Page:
James Forsyth

The shape of the race

The shape of the race
Text settings

As America tucks into turkey sandwiches now seems as good a time as any to assess the state of the presidential race. The first contests are now only a little over a month away with the Iowa caucuses on January 3rd and then the New Hampshire primary five days later.

Iowa will determine the shape of the nominating contest for both parties. On the Democratic side, if Hillary wins Iowa then she’ll cruise to the nomination: the combination of momentum and a national poll lead will make her unstoppable. If she fails to win, she’ll be in a real contest—albeit one in which she’s still the favourite—as the sense of inevitability around her candidacy will have been punctured. At the moment, Iowa is essentially a three way tie but with Obama slightly favoured as he’s likely to pick up more second preferences.

The question about Obama is whether he can string together a series of good performance. To date, one strong one has invariably been followed by a weak one. If that remains the case, Hillary’s discipline and the fact that she makes fewer mistakes on the trail than any other politician in living memory should be enough to see her through comfortably enough.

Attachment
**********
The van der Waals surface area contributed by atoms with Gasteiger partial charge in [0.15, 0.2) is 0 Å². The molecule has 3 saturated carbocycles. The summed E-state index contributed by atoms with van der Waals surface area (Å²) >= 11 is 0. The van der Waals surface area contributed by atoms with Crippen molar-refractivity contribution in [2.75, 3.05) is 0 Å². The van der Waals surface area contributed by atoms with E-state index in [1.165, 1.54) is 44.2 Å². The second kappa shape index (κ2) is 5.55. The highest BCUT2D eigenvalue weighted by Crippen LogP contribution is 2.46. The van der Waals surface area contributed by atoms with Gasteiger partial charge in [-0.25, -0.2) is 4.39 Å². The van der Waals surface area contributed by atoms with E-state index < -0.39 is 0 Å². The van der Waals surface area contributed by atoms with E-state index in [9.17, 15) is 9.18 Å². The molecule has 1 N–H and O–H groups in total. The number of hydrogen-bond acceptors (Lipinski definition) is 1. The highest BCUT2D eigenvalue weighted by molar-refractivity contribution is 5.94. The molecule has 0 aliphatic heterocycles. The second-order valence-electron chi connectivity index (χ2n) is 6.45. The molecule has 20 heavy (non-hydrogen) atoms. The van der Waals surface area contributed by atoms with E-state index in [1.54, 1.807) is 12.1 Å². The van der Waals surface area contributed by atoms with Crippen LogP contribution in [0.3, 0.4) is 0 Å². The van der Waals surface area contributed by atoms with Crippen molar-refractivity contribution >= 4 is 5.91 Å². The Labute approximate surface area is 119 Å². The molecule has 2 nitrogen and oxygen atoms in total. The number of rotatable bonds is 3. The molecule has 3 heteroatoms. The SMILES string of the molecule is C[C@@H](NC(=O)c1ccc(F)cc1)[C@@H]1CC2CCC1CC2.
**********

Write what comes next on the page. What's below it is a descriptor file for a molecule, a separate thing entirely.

For the Republicans, Iowa will determine if it a two candidate race or not. If Mitt Romney, the former governor of Massachusetts who would be the first Mormon president if he won, can hold onto his narrow lead the race will become a straight contest between him and the national frontrunner, Rudy Giuliani. If he doesn’t win, having spent phenomenal amounts of time and money in the state, then the race becomes wide open and John McCain comes right back into contention.

The challenge to Romney in Iowa comes from Mike Huckabee, a former governor of Arkansas who first came to national attention for losing a ton of weight after been told by his doctor that his fat was killing him. He’s a folksy Baptist preacher with a ready wit who is pioneering a cheerful Christian conservatism. The worry for Romney is that with minimal money Huckabee is already within a couple of points of the lead, having tripled his support since the summer. Huckabee backers are also more certain they they’ll vote for their candidate than Romney supporters suggesting that an upset could well be on the cards.

Just how important Iowa is going to be, is demonstrated by the fact that the campaigns are expecting to work, and maybe even campaign, on Christmas day. By Januarty 4th, we won’t know for certain who the nominees will be but we will know what kind of contest we’re in for.

Written byJames Forsyth

James Forsyth is Political Editor of the Spectator. He is also a columnist in The Sun.

Topics in this articleSociety